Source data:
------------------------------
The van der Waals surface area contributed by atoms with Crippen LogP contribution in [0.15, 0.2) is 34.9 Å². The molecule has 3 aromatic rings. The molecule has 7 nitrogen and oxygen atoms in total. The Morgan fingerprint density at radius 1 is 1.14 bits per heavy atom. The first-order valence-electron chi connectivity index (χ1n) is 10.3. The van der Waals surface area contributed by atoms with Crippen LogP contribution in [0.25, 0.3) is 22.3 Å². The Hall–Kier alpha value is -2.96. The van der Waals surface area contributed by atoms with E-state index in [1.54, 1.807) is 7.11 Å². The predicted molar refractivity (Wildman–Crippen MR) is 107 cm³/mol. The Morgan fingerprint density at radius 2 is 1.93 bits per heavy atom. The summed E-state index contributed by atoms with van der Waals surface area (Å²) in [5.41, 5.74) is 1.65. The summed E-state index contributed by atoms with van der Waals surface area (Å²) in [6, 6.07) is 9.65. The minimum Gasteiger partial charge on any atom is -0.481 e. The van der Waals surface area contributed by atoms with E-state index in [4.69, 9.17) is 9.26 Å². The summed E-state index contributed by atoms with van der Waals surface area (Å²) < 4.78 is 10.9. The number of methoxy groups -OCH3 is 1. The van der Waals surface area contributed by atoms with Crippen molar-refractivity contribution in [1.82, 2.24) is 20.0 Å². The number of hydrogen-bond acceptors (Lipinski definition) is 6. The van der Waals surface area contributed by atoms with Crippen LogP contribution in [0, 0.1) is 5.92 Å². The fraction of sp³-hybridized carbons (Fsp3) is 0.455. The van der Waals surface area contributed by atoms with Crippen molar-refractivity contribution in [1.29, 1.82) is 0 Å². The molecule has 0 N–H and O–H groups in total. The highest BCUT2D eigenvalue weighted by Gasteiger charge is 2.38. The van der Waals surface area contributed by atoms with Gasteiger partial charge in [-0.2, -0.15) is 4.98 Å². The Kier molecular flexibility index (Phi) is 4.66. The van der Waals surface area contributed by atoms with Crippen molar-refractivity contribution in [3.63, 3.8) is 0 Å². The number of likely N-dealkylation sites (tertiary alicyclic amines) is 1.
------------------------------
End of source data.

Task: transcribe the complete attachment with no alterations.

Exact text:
The van der Waals surface area contributed by atoms with Crippen LogP contribution in [0.15, 0.2) is 34.9 Å². The molecule has 3 aromatic rings. The molecule has 7 nitrogen and oxygen atoms in total. The Morgan fingerprint density at radius 1 is 1.14 bits per heavy atom. The first-order valence-electron chi connectivity index (χ1n) is 10.3. The van der Waals surface area contributed by atoms with Crippen LogP contribution in [0.25, 0.3) is 22.3 Å². The Hall–Kier alpha value is -2.96. The van der Waals surface area contributed by atoms with E-state index in [1.54, 1.807) is 7.11 Å². The predicted molar refractivity (Wildman–Crippen MR) is 107 cm³/mol. The Morgan fingerprint density at radius 2 is 1.93 bits per heavy atom. The summed E-state index contributed by atoms with van der Waals surface area (Å²) in [5.41, 5.74) is 1.65. The summed E-state index contributed by atoms with van der Waals surface area (Å²) in [6, 6.07) is 9.65. The minimum Gasteiger partial charge on any atom is -0.481 e. The van der Waals surface area contributed by atoms with E-state index in [4.69, 9.17) is 9.26 Å². The summed E-state index contributed by atoms with van der Waals surface area (Å²) < 4.78 is 10.9. The number of methoxy groups -OCH3 is 1. The van der Waals surface area contributed by atoms with Crippen molar-refractivity contribution in [1.82, 2.24) is 20.0 Å². The number of hydrogen-bond acceptors (Lipinski definition) is 6. The van der Waals surface area contributed by atoms with Crippen LogP contribution in [0, 0.1) is 5.92 Å². The fraction of sp³-hybridized carbons (Fsp3) is 0.455. The van der Waals surface area contributed by atoms with Crippen molar-refractivity contribution in [1.29, 1.82) is 0 Å². The molecule has 0 N–H and O–H groups in total. The highest BCUT2D eigenvalue weighted by Gasteiger charge is 2.38. The van der Waals surface area contributed by atoms with Gasteiger partial charge in [-0.2, -0.15) is 4.98 Å². The Kier molecular flexibility index (Phi) is 4.66. The van der Waals surface area contributed by atoms with Crippen molar-refractivity contribution in [3.63, 3.8) is 0 Å². The number of likely N-dealkylation sites (tertiary alicyclic amines) is 1.